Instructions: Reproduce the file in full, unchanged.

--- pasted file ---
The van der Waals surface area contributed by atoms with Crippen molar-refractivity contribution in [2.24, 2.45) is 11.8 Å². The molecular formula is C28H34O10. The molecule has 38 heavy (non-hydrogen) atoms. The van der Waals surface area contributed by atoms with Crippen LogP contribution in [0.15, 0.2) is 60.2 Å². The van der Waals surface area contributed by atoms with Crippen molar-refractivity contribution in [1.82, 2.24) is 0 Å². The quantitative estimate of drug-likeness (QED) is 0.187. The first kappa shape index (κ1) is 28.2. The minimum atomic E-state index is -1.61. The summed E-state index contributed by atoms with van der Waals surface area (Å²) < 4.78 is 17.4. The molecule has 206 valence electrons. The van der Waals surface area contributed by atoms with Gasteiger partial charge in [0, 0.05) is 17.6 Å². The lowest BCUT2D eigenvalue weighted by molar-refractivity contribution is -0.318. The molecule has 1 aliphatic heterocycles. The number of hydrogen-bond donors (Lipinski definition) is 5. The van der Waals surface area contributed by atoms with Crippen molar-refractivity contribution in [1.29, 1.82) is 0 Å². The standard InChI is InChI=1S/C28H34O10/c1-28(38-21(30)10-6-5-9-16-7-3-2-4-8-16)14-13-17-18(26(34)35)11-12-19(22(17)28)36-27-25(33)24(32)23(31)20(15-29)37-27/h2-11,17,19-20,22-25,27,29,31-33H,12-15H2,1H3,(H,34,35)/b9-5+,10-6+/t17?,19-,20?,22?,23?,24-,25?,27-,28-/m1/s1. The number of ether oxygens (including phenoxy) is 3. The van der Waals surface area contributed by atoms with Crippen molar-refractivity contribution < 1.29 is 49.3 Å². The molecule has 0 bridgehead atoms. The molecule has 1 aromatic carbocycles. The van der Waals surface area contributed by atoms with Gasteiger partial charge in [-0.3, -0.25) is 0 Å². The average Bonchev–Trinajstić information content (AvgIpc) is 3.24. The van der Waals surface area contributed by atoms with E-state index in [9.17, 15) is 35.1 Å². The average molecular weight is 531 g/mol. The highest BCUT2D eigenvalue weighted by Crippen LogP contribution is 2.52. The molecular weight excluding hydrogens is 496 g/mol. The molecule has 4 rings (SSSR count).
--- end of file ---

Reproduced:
The van der Waals surface area contributed by atoms with Crippen molar-refractivity contribution in [2.24, 2.45) is 11.8 Å². The molecular formula is C28H34O10. The molecule has 38 heavy (non-hydrogen) atoms. The van der Waals surface area contributed by atoms with Crippen LogP contribution in [0.15, 0.2) is 60.2 Å². The van der Waals surface area contributed by atoms with Crippen molar-refractivity contribution in [1.82, 2.24) is 0 Å². The quantitative estimate of drug-likeness (QED) is 0.187. The first kappa shape index (κ1) is 28.2. The minimum atomic E-state index is -1.61. The summed E-state index contributed by atoms with van der Waals surface area (Å²) < 4.78 is 17.4. The molecule has 206 valence electrons. The van der Waals surface area contributed by atoms with Gasteiger partial charge in [0, 0.05) is 17.6 Å². The lowest BCUT2D eigenvalue weighted by molar-refractivity contribution is -0.318. The molecule has 1 aliphatic heterocycles. The number of hydrogen-bond donors (Lipinski definition) is 5. The van der Waals surface area contributed by atoms with Crippen molar-refractivity contribution in [1.29, 1.82) is 0 Å². The standard InChI is InChI=1S/C28H34O10/c1-28(38-21(30)10-6-5-9-16-7-3-2-4-8-16)14-13-17-18(26(34)35)11-12-19(22(17)28)36-27-25(33)24(32)23(31)20(15-29)37-27/h2-11,17,19-20,22-25,27,29,31-33H,12-15H2,1H3,(H,34,35)/b9-5+,10-6+/t17?,19-,20?,22?,23?,24-,25?,27-,28-/m1/s1. The number of ether oxygens (including phenoxy) is 3. The van der Waals surface area contributed by atoms with Crippen molar-refractivity contribution < 1.29 is 49.3 Å². The molecule has 0 bridgehead atoms. The molecule has 1 aromatic carbocycles. The van der Waals surface area contributed by atoms with Gasteiger partial charge in [-0.3, -0.25) is 0 Å². The average Bonchev–Trinajstić information content (AvgIpc) is 3.24. The van der Waals surface area contributed by atoms with E-state index in [9.17, 15) is 35.1 Å². The average molecular weight is 531 g/mol. The highest BCUT2D eigenvalue weighted by Crippen LogP contribution is 2.52. The molecular weight excluding hydrogens is 496 g/mol. The molecule has 4 rings (SSSR count).